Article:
Why “Free Trade” Devastates America


At an individual level, our economy is driven by consumption (70 percent of GDP is consumer spending). Since most of this consumption is on foreign goods, to restrict that flow would have a devastating effect on many industries. Industries that would suffer include retailing, as most textiles are produced overseas, as well as electronics equipment and components; freight and shipping industries would suffer as trillions of dollars flow over transportation routes each year; and finally, marketing, advertising, law, and banking, are all tied directly to American consumption of foreign goods.

On the other side of free trade, encouraging foreign manufacturers to produce in the U.S. creates a big defeat for us. For example, Ohio and Indiana competed to get a new Honda auto factory. Indiana succeeded. They gave Honda an $81 million enticement gift and other intangibles. Honda said they would put up a $500 million facility to produce 200,000 cars per year. They did put up a facility, cost unknown. And 23,000 Americans applied for 2,000 jobs. Two thousand Americans are now turning out 200,000 Honda cars per year in Indiana which translates to one American supplying the labor to turn out 100 cars per year. One American can earn on average about $50,000 per year to turn out $2,000,000 worth of cars (Average car sale $20,000 x 100 cars = $2,000,000). This may be a simplification, but the American labor cost is approximately 3 percent. Almost nothing is made in that factory.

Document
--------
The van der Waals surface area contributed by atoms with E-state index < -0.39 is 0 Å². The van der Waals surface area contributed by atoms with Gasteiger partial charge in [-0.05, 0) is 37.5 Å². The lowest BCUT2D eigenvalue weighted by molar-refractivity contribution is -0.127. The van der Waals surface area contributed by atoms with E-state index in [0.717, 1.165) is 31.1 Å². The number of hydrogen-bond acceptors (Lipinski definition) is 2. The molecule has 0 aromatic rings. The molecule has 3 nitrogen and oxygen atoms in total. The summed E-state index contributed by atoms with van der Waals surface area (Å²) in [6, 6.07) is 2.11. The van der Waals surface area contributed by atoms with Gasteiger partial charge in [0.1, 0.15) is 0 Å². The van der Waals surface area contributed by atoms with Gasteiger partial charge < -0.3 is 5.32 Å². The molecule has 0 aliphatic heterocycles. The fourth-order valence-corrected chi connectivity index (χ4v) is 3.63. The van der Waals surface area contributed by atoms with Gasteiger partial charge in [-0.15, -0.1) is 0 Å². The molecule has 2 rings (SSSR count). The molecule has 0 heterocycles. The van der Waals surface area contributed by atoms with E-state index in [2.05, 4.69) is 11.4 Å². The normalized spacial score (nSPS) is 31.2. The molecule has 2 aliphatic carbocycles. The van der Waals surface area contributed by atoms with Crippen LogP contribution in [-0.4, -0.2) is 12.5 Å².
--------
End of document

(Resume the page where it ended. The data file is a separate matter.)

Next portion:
The sell-off of American companies is greatly rewarded by those doing the selling. Given record low capital gains taxes and other incentives, CEO’s and shareholders of major companies stand to gain more from the one-time bonus of selling their company at a massive premium to a foreign purchaser than from continuing to run them on a salary basis.

Countries like Japan, Germany and China take great pride in protecting their industries from foreign purchasers. They have government agencies devoted entirely to doing just that. In the U.S., we seemingly do everything to encourage foreign takeovers. Of course, no politician likes being the bearer of bad news. Most politicians are not willing to risk their political careers by saying we must take drastic action to the short-term detriment of many Americans, even though that is precisely what they are charged with doing.

“Free trade” is a convenient, well-packaged ideology that resonates well with consumers, and lines the pockets and ambitions of CEO’s and politicians. The result is that nearly 50 percent of all new cars now sold in this country are foreign. Our domestic auto manufacturers are consistently losing market share and teetering perpetually on default.

There exists in America, now, a stigma that buying American is cheap, undesirable, of poor quality, and in poor taste. Clearly, the group unquestionably damaged by “free trade” is the American industry in general. As a result the American middle-class that relies on American industry for employment and opportunity is being destroyed and falling further and further into debt.

No rational argument exists to continue policy that leads to “free trade” agreements. FTA’s are damaging America’s ability as a country to compete, even as the results of free trade continue to provide cheap goods to American consumers. If we do not reverse this path of selling our assets and borrowing from foreign sources to finance our lifestyle of imports, we will eventually receive a call on our debt and will find our cheap goods cost much more than we had ever imagined.

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